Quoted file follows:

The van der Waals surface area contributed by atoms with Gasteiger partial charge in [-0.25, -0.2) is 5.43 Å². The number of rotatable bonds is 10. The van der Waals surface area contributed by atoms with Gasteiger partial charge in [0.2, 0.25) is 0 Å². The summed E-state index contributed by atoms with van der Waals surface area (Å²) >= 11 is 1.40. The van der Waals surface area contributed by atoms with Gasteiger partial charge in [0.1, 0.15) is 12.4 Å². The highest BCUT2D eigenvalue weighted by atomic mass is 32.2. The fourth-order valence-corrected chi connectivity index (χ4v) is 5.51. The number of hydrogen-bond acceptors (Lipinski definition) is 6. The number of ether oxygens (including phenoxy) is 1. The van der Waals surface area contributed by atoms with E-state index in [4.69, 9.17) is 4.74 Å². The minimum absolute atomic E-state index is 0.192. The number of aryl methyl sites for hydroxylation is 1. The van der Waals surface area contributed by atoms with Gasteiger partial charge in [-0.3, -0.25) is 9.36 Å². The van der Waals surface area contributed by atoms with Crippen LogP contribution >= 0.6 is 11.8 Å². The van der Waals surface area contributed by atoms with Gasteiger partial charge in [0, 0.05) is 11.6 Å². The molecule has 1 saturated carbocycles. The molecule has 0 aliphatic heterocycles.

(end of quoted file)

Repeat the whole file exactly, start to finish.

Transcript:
The van der Waals surface area contributed by atoms with Gasteiger partial charge in [-0.25, -0.2) is 5.43 Å². The number of rotatable bonds is 10. The van der Waals surface area contributed by atoms with Gasteiger partial charge in [0.2, 0.25) is 0 Å². The summed E-state index contributed by atoms with van der Waals surface area (Å²) >= 11 is 1.40. The van der Waals surface area contributed by atoms with Gasteiger partial charge in [0.1, 0.15) is 12.4 Å². The highest BCUT2D eigenvalue weighted by atomic mass is 32.2. The fourth-order valence-corrected chi connectivity index (χ4v) is 5.51. The number of hydrogen-bond acceptors (Lipinski definition) is 6. The number of ether oxygens (including phenoxy) is 1. The van der Waals surface area contributed by atoms with E-state index in [4.69, 9.17) is 4.74 Å². The minimum absolute atomic E-state index is 0.192. The number of aryl methyl sites for hydroxylation is 1. The van der Waals surface area contributed by atoms with Gasteiger partial charge in [-0.3, -0.25) is 9.36 Å². The van der Waals surface area contributed by atoms with Crippen LogP contribution >= 0.6 is 11.8 Å². The van der Waals surface area contributed by atoms with Gasteiger partial charge in [0, 0.05) is 11.6 Å². The molecule has 1 saturated carbocycles. The molecule has 0 aliphatic heterocycles.